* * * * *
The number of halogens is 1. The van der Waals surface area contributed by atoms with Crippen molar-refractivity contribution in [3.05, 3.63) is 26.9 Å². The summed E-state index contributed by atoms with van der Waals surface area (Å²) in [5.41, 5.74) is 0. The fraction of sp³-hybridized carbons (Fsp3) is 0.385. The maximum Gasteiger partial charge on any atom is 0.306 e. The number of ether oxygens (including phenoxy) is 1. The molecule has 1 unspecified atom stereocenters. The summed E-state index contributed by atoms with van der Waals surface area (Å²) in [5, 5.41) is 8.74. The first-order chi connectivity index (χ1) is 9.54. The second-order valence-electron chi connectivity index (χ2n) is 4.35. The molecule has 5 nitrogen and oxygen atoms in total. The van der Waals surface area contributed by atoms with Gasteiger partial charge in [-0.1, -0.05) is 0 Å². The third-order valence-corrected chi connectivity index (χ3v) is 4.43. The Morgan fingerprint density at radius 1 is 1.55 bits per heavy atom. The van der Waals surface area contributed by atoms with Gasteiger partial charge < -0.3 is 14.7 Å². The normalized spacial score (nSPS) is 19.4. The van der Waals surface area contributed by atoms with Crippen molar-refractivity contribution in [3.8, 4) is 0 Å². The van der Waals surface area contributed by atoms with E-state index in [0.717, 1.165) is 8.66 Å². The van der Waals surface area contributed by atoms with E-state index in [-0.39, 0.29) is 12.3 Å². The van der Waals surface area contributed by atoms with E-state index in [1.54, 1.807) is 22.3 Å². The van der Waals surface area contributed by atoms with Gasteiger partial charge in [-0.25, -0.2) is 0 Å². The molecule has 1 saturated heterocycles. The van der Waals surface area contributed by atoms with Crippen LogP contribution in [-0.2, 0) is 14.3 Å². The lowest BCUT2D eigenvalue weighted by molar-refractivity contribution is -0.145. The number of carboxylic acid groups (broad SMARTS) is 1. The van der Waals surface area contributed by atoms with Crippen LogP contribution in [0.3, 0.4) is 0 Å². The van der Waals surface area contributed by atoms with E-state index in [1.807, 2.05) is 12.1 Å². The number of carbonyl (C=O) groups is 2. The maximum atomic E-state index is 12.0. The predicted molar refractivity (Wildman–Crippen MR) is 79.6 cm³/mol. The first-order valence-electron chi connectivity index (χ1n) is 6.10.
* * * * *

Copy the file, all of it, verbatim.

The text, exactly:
The number of halogens is 1. The van der Waals surface area contributed by atoms with Crippen molar-refractivity contribution in [3.05, 3.63) is 26.9 Å². The summed E-state index contributed by atoms with van der Waals surface area (Å²) in [5.41, 5.74) is 0. The fraction of sp³-hybridized carbons (Fsp3) is 0.385. The maximum Gasteiger partial charge on any atom is 0.306 e. The number of ether oxygens (including phenoxy) is 1. The molecule has 1 unspecified atom stereocenters. The summed E-state index contributed by atoms with van der Waals surface area (Å²) in [5, 5.41) is 8.74. The first-order chi connectivity index (χ1) is 9.54. The second-order valence-electron chi connectivity index (χ2n) is 4.35. The molecule has 5 nitrogen and oxygen atoms in total. The van der Waals surface area contributed by atoms with Gasteiger partial charge in [-0.1, -0.05) is 0 Å². The third-order valence-corrected chi connectivity index (χ3v) is 4.43. The Morgan fingerprint density at radius 1 is 1.55 bits per heavy atom. The van der Waals surface area contributed by atoms with Gasteiger partial charge < -0.3 is 14.7 Å². The normalized spacial score (nSPS) is 19.4. The van der Waals surface area contributed by atoms with Crippen molar-refractivity contribution in [3.8, 4) is 0 Å². The van der Waals surface area contributed by atoms with E-state index in [0.717, 1.165) is 8.66 Å². The van der Waals surface area contributed by atoms with E-state index in [-0.39, 0.29) is 12.3 Å². The van der Waals surface area contributed by atoms with E-state index in [1.54, 1.807) is 22.3 Å². The van der Waals surface area contributed by atoms with Gasteiger partial charge in [-0.25, -0.2) is 0 Å². The molecule has 1 saturated heterocycles. The van der Waals surface area contributed by atoms with Crippen LogP contribution in [-0.2, 0) is 14.3 Å². The lowest BCUT2D eigenvalue weighted by molar-refractivity contribution is -0.145. The number of carboxylic acid groups (broad SMARTS) is 1. The van der Waals surface area contributed by atoms with Crippen LogP contribution in [0.3, 0.4) is 0 Å². The van der Waals surface area contributed by atoms with E-state index in [1.807, 2.05) is 12.1 Å². The number of carbonyl (C=O) groups is 2. The maximum atomic E-state index is 12.0. The predicted molar refractivity (Wildman–Crippen MR) is 79.6 cm³/mol. The first-order valence-electron chi connectivity index (χ1n) is 6.10.